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Christmas in Spain - Guide to Christmas in Spain traditions at Christmas in Spain

Christmas in Spain is not as huge a commercial occasion as is the case in many other western cities. Christmas lights are usually lit in the main cities in the first week of December by which time the shops are fully stocked with Christmas supplies. Nothing like the UK where the end of summer marks the build up to Christmas. Most homes have a manger, like cathedrals and churches. These are complete with carved figures Christmas is a deeply religious holiday in Spain. The country's patron saint is the Virgin Mary. However Christmas in Spain is full of the usual Christmas festivities.

spain christmas

8th December - Christmas in Spain officially begins with the feast of the Immaculate Conception.

22nd December - All over Spain people never stray far from a TV or radio as the Christmas lottery is drawn over a period of many hours. Everybody in Spain buys tickets for this lottery in the hope of winning El Gordo (the fat one)

24th December - Christmas Eve is called Nochebuena in Spanish (Goodnight) and it is the most important family gathering of the year. In the evening people often meet early for a few drinks with friends then return home to enjoy a meal with the family. Many bars and restaurants close in the evening. Prawn starters followed by roast lamb would be a typical meal rounded off with a typically Christmas sweet called turrón which is a nougat made of toasted sweet almonds. Another typical festive sweet is called Polvorones which is made from almonds, flour and sugar. Cava, Catalan champagne, would be the chosen drink for the Christmas toast though plenty fine Spanish wines will also be consumed with the meal.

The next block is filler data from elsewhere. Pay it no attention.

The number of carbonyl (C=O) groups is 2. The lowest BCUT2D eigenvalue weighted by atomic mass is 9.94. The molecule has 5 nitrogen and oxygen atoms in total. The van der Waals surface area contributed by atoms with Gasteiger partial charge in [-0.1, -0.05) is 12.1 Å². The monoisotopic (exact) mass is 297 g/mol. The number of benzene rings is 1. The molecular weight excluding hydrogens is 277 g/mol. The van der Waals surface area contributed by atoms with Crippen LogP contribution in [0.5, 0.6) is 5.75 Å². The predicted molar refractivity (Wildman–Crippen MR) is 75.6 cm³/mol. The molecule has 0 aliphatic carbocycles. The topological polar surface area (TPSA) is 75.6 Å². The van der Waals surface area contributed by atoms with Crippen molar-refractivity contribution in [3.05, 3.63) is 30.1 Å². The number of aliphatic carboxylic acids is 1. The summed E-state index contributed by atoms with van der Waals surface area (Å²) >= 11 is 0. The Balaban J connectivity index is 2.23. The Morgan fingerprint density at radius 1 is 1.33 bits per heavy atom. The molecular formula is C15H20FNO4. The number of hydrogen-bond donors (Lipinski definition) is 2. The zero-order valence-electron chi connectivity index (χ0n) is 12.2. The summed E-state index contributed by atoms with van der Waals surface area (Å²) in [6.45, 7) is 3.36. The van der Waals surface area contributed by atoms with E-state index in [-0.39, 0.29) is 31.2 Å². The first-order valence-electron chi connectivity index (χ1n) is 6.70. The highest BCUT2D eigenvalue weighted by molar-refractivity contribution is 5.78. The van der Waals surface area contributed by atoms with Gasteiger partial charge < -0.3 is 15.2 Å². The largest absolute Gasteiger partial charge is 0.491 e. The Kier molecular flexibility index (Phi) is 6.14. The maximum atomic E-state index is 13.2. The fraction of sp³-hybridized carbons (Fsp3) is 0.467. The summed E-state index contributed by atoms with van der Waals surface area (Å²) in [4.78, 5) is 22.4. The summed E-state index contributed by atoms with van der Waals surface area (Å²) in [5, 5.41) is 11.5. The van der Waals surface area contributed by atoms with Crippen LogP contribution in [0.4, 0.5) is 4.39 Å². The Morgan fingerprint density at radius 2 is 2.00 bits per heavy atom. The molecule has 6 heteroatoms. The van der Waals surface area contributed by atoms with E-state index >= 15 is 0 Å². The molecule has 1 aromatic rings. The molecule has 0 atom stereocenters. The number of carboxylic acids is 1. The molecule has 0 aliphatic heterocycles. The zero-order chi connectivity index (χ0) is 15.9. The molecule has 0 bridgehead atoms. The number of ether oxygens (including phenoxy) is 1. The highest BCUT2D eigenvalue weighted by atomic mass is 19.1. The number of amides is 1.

25th December - Children may receive a small gift on Nochebuena but the day for presents is 6th January, Epiphany, when the Three Kings bring gifts for the children. Christmas Day is a national holiday in Spain so shops are closed. A large family meal at lunchtime is common though it's becoming more common to see families eating out on the afternoon of Christmas day.

31st December - New Year's Eve is known as NocheVieja. It is a big celebration all over the country with street parties and special nights in hotels and clubs everywhere. Until midnight people tend to stay at home and on the stroke of midnight it is traditional to eat 12 grapes, one on each stroke of the clock to bring good luck for the new year.

1st January - A low key public holiday.

5th January - There are processions all over Spain this evening where sweets are thrown from the floats to all the people who come out to watch.

6th January - This is the Feast of the Epiphany when the Three Kings arrived in Bethlehem. For Spanish children this is the most important day of the year when they wake up to find that Los Reyes Magos (the Three Kings) have left gifts for them in their house.

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